A wine available exclusively to restaurants, Beeskamp’s story is depicted on its label:
Waterkloof’s “Beeskamp” (cattle camp in English) – animal husbandry is an important component of any regenerative farm. Fertility should ideally be born from within a closed system, as opposed to bringing in compost from elsewhere, or relying on synthetic fertilisers. At Waterkloof we opt for the hardy, native and hence well-adapted Nguni breed of cattle, which are ably assisted by a herd of Angora goats. The fluffy ones of wool fame. Delve deeper here – Dryland Composting (youtube.com)
Flower Power – In 2008 Waterkloof became one of The Western Cape Wineland’s first WWF (World Wildlife Fund) Conservation Champions. Half of the property is now dedicated to preserving the diverse, indigenous, yet threatened plant-life that make up one of Earth’s five major Floristic Regions. Since receiving WWF Conservation Champion status, five of our neighbours have followed suit, benefitting our winegrowing hillside still further. The honey made at Waterkloof also reaps the benefits of this biodiversity! Delve deeper here – Biodiversity Tour & Wine Tasting – YouTube
Waterkloof’s Ocean Facing Vineyard – A poorly sited vineyard will never produce excellent grapes, no matter how carefully it is farmed. On The Schapenberg -the hillside upon which Waterkloof sits- wind-buffeted, ocean-facing vines yield tiny grapes with huge flavour and impeccable balance. These rare gems, combined to an exacting, natural approach in the cellar have gifted us with a wine of great complexity, depth and individuality.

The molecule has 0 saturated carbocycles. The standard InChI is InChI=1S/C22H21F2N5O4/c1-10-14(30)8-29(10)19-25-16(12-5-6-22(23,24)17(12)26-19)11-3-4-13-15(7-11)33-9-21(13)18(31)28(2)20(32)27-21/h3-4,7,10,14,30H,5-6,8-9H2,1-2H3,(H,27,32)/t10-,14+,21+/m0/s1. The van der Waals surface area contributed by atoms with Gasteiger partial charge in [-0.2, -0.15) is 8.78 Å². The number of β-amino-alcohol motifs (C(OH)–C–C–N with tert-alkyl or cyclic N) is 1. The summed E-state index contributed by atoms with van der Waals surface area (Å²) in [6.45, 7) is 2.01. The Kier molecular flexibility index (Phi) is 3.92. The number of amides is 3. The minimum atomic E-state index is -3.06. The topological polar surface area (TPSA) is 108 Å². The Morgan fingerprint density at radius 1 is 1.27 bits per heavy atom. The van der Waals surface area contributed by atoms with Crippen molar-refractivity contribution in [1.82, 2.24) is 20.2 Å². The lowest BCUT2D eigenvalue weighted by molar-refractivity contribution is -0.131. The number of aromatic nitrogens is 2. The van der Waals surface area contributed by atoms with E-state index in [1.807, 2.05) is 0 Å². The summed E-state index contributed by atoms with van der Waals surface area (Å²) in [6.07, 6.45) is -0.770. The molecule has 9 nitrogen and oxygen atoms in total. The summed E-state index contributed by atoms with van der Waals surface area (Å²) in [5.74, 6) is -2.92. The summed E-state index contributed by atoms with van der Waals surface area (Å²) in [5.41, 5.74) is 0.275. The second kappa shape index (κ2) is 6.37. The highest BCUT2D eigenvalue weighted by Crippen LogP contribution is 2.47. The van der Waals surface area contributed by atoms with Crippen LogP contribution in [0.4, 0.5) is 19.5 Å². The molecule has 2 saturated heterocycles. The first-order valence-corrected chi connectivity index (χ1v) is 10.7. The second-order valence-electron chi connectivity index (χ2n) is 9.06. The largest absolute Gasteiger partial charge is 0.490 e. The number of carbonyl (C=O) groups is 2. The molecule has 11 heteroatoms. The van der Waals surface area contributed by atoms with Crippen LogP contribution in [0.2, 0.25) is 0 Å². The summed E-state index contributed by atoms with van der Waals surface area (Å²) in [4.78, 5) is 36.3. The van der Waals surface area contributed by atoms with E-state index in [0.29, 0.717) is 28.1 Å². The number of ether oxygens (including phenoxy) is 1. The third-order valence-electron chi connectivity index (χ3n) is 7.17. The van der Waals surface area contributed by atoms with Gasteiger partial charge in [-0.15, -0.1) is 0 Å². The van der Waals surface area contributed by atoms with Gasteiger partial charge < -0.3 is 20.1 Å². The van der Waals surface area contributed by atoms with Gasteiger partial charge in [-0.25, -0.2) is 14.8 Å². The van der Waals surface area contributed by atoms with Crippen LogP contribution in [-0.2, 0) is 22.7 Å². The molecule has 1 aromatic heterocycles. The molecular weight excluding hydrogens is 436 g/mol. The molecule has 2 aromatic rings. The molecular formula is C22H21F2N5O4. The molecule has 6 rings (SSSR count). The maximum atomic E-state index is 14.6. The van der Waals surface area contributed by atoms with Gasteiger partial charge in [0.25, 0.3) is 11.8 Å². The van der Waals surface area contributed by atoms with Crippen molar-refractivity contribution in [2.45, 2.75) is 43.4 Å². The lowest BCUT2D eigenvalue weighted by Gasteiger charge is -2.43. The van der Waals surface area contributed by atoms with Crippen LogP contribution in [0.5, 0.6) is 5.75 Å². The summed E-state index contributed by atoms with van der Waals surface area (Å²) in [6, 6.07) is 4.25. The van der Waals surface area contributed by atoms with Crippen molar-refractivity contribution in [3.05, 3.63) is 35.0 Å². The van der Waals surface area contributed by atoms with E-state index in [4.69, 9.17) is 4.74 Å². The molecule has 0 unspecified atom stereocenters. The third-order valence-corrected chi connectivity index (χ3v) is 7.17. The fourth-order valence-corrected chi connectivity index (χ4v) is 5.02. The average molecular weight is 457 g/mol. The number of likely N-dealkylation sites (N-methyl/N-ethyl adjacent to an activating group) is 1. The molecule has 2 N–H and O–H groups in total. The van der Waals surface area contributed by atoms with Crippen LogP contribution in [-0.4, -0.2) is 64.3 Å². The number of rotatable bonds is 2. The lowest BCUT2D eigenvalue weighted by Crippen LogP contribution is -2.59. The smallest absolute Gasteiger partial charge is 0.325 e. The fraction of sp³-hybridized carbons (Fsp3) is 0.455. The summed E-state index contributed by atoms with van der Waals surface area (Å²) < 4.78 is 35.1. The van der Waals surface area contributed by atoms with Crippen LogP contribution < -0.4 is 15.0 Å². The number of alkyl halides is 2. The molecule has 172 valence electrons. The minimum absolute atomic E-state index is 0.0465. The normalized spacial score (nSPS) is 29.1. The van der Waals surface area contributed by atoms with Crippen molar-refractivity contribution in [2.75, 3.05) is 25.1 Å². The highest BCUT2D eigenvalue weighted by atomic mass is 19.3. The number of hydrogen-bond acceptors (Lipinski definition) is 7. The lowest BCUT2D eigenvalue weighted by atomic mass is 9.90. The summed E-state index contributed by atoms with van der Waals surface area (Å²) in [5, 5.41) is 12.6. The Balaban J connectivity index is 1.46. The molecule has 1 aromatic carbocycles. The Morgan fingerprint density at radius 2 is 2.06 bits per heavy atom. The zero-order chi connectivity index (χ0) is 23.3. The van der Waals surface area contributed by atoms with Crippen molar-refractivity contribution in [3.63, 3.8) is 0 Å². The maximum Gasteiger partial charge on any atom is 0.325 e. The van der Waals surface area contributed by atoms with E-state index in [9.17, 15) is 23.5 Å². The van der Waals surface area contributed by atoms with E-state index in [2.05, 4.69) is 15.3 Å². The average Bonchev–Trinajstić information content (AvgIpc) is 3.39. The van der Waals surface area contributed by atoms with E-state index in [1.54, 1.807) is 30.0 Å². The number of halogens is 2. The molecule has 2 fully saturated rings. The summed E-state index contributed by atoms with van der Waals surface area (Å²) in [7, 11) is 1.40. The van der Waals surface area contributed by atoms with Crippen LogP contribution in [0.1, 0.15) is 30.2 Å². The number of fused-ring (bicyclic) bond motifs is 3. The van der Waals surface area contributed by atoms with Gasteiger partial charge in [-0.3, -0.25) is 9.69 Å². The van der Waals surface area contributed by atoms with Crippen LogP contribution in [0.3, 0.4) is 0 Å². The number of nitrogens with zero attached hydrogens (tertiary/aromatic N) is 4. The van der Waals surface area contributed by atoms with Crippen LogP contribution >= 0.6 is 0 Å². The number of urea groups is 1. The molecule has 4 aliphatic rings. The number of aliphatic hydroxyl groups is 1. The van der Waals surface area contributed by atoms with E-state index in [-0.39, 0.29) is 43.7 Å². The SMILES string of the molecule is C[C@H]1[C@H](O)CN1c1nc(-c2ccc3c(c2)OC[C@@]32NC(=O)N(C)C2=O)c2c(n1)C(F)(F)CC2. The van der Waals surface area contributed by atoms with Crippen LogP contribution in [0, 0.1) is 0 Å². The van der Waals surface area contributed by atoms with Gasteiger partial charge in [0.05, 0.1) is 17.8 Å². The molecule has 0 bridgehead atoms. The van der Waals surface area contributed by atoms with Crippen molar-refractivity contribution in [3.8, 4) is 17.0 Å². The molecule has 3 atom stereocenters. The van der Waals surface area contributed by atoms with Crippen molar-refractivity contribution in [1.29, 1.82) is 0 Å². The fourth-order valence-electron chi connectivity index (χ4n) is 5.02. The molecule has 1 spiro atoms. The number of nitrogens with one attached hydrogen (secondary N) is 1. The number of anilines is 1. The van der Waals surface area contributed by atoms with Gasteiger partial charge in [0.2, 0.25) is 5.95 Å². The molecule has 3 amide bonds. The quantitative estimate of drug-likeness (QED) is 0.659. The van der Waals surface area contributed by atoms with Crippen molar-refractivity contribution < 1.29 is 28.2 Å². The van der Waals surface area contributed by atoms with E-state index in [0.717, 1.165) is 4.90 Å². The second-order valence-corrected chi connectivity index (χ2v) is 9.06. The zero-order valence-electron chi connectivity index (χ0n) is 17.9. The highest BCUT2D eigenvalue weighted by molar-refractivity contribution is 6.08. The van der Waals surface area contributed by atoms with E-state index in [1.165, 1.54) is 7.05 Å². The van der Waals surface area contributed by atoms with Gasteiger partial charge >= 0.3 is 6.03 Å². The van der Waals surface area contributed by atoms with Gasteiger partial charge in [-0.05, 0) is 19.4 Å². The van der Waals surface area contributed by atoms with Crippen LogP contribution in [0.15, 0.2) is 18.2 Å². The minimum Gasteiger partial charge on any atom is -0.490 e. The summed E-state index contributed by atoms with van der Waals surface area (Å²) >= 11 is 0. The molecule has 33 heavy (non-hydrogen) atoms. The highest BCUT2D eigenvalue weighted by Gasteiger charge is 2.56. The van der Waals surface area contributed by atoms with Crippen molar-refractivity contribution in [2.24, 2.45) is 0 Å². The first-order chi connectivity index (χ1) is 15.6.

A GENTLE HAND
We pick by hand early in the morning, before gently pressing. The finest, free run juice destined for this wine is separated from the skins immediately. The lower quality press juice is used for our entry-level wines. No enzymes are used for settling and the natural yeast present in our vineyards took 4 months to complete in a combination of stainless steel, concrete eggs and old 600l French oak barrels. The wine is then left on the secondary lees in the same vessels until just before bottling. A small dosage of sulphur (a preservative used in wine for millennia) is added and no other additions such as tartaric acid or enzymes are allowed. This wine is suitable for vegans.
A TASTING NOTES FROM THE GLASS OF NADIA LANGENEGGER
A complex Chenin Blanc that I would like to describe as fresh, soft and elegant. The nose is welcoming with prominent hints of stone fruits such as white pears, apricots and our own Waterkloof honey. The taste is round and smooth, finishing with slight acids that give the wine a beautiful structure and length.
Alc 13 %
TA 5.2 g/l
pH 3. 28
RS 3 g/l